Search - Exiles on DVD

Actors: Romain Duris, Lubna Azabal, Zouhir Gacem, Leila Makhlouf, Habib Cheik
Director: Tony Gatlif
Genres: Action & Adventure, Indie & Art House, Drama, Music Video & Concerts
UR     2006     1hr 44min

Follows the slow but determined trip to Algeria by two people living in France. Genre: Foreign Film - French Rating: UN Release Date: 28-MAR-2006 Media Type: DVD


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Movie Details

Actors: Romain Duris, Lubna Azabal, Zouhir Gacem, Leila Makhlouf, Habib Cheik
Director: Tony Gatlif
Creators: Céline Bozon, Tony Gatlif, Monique Dartonne, Matilde Rubio
Genres: Action & Adventure, Indie & Art House, Drama, Music Video & Concerts
Sub-Genres: Action & Adventure, Indie & Art House, Drama, Music Video & Concerts
Studio: Homevision
Format: DVD - Color,Widescreen - Subtitled
DVD Release Date: 03/28/2006
Original Release Date: 01/01/2004
Theatrical Release Date: 01/01/2004
Release Year: 2006
Run Time: 1hr 44min
Screens: Color,Widescreen
Number of Discs: 1
SwapaDVD Credits: 1
Total Copies: 0
Members Wishing: 2
MPAA Rating: Unrated
Languages: Arabic, French, Spanish
Subtitles: English

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Movie Reviews

A Road Movie to Algiers
Kardius | USA | 10/16/2006
(4 out of 5 stars)

"This road movie follows a pair of Parisian bohemians that travels to Algeria, by way of Southern Spain, where they both have family ties (his French and hers Arab). The film is propelled by a pulsating soundtrack featuring Middle Eastern and Spanish gypsy rhythms that is sometimes pretentious (especially during the opening song) but always catchy and interesting. The plotlines is incredulous at times and the shots are also too obviously intended to be symbolic and socially meaningful, at the expense of credibility, but Romain Duris and Lubna Azabal, as the couple searching for meaning and identity by travelling to Algiers, are two of the most interesting and watchable young stars working in French cinema today and make the cinematic road trip to Algeria worthwhile."
2nd Generation Algerian immigrants in France in search of th
Utah Blaine | Somewhere on Trexalon in District 268 | 12/18/2007
(4 out of 5 stars)

"Two second generation, twenty-something Algerian immigrants living together in Paris decide they want to return to their roots and spontaneously go on a journey to Algeria. The pair has only vague memories of Algeria, most of what they know has been told to them by their parents and family. They have little money, so they must walk and work their way into and through Spain, then hop a boat across the Mediterranean Sea. Along the way they encounter a wide range of migrant people living in Europe. They fall in with gypsies for a while, they also encounter illegal Algerian and Moroccan immigrants who are working their way north to Paris. For much of this film, the wanderers are heading in the opposite direction as everyone else. After a few mis-adventures, they finally get to Morocco, take a bus to the Algerian border, and with some help illegally cross into Algeria. Once there, they find that life in Algeria isn't quite what they had envisioned. For all of their attachment, they really are strangers to this land. They do find however, that there is much to learn and much to value in Algeria, even if it is quite different than Paris.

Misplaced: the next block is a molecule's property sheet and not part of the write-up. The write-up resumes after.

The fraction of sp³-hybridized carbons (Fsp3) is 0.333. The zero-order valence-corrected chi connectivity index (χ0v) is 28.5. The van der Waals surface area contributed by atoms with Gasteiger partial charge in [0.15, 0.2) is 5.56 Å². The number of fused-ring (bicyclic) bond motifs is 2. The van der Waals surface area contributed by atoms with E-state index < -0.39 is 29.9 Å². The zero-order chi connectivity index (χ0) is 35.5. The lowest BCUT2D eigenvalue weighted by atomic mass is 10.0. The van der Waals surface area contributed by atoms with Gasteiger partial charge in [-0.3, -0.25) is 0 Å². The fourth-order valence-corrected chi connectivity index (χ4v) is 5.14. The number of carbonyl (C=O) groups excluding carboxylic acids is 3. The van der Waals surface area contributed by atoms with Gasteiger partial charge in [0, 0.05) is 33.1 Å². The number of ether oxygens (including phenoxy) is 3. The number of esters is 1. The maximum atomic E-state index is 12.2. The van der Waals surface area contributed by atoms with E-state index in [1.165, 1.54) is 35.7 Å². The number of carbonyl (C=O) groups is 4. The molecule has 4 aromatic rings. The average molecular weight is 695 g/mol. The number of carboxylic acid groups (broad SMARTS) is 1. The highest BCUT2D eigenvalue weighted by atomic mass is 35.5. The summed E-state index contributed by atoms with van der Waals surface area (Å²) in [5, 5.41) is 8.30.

There is a lot to like about this film. The main themes of this film are identity and culture clash. The immigrants identify with a culture that they barely recognize, but after some difficult adjustments they realize that there is much to be proud of. As mentioned in the other reviews, there is lots of great Magrebian music played on traditional instruments played through out the movie. Very nice performances by Lubna Azabal and (particularly well acted) Romain Duris. This film provides an interesting window into the life and culture of illegal immigrants from North Africa in Europe, as well as some insights into modern Algeria. In my opinion, there are some similarities in theme between this film and the early 70s film Walkabout with Jenny Agutter. In any case, this is a good story about voyage of exploration and self-identity, definitely worth a look, if not uniquely outstanding."
Finding one's own identity
Reader | Boca Raton, FL | 01/16/2009
(3 out of 5 stars)

"A young couple of Algerian descent lives in Paris. One day, on the whim they decide to go to Algeria, on foot. In the course of the film we learn that young man's parents were killed in a car accedent when he was a child. Young woman's father was married to a French woman and never thought his daughter to speak Algerian. Both of these young people are damaged. But there weaknesses make them perfect for each other. On their trip through Spain, they meet brother and sister from Algeria who are on their way to Paris to find work. To them it is incomprehensible why these two lovers speak no language of their ancestry and why they are going into a place both brother and sister are trying to escape from.

It is an interesting film about self-discovery, sexual awakening, national identity and spirituality strapped from religion. Differences in all its absurdity: language, the way we dress, interact with each other and treat each other."
Exile---a very good film
Elizabeth Lincoln | usa | 09/10/2008
(5 out of 5 stars)

"an emotionally intense movie with a lot of deoth, incredible images of the emotions invoved in being an exile and of healing and self discovery. duris and lubia and the director were all wonderful."